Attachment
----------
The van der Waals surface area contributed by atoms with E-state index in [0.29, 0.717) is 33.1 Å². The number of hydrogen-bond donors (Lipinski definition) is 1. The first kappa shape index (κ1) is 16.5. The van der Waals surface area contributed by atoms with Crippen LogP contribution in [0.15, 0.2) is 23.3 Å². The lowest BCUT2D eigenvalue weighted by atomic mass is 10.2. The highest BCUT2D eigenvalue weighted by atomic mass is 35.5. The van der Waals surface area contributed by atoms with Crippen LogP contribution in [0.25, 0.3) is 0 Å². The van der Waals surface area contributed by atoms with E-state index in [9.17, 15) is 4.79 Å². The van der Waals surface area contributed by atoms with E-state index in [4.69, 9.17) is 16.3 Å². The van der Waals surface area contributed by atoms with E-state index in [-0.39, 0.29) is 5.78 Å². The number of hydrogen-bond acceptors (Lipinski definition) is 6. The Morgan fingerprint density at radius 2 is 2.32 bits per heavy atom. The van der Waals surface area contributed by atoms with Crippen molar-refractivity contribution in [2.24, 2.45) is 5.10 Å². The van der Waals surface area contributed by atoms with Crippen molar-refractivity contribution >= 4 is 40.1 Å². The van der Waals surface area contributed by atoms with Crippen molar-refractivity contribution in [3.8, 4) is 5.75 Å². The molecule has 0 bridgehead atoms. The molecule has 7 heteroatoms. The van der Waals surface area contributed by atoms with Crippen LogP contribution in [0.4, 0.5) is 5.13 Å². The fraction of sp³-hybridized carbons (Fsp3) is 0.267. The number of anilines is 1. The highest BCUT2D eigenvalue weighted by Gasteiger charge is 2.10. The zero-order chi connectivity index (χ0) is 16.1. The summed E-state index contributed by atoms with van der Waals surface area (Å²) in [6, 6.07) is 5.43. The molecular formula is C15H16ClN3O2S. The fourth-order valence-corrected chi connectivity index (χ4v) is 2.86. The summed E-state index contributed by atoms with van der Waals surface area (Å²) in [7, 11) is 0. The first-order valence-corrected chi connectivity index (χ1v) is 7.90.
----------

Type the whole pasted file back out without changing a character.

The van der Waals surface area contributed by atoms with E-state index in [0.29, 0.717) is 33.1 Å². The number of hydrogen-bond donors (Lipinski definition) is 1. The first kappa shape index (κ1) is 16.5. The van der Waals surface area contributed by atoms with Crippen LogP contribution in [0.15, 0.2) is 23.3 Å². The lowest BCUT2D eigenvalue weighted by atomic mass is 10.2. The highest BCUT2D eigenvalue weighted by atomic mass is 35.5. The van der Waals surface area contributed by atoms with Crippen LogP contribution in [0.25, 0.3) is 0 Å². The van der Waals surface area contributed by atoms with E-state index in [9.17, 15) is 4.79 Å². The van der Waals surface area contributed by atoms with E-state index in [4.69, 9.17) is 16.3 Å². The van der Waals surface area contributed by atoms with E-state index in [-0.39, 0.29) is 5.78 Å². The number of hydrogen-bond acceptors (Lipinski definition) is 6. The Morgan fingerprint density at radius 2 is 2.32 bits per heavy atom. The van der Waals surface area contributed by atoms with Crippen molar-refractivity contribution in [2.24, 2.45) is 5.10 Å². The van der Waals surface area contributed by atoms with Crippen molar-refractivity contribution >= 4 is 40.1 Å². The van der Waals surface area contributed by atoms with Crippen molar-refractivity contribution in [3.8, 4) is 5.75 Å². The molecule has 0 bridgehead atoms. The molecule has 7 heteroatoms. The van der Waals surface area contributed by atoms with Crippen LogP contribution in [0.4, 0.5) is 5.13 Å². The fraction of sp³-hybridized carbons (Fsp3) is 0.267. The number of anilines is 1. The highest BCUT2D eigenvalue weighted by Gasteiger charge is 2.10. The zero-order chi connectivity index (χ0) is 16.1. The summed E-state index contributed by atoms with van der Waals surface area (Å²) in [6, 6.07) is 5.43. The molecular formula is C15H16ClN3O2S. The fourth-order valence-corrected chi connectivity index (χ4v) is 2.86. The summed E-state index contributed by atoms with van der Waals surface area (Å²) in [7, 11) is 0. The first-order valence-corrected chi connectivity index (χ1v) is 7.90.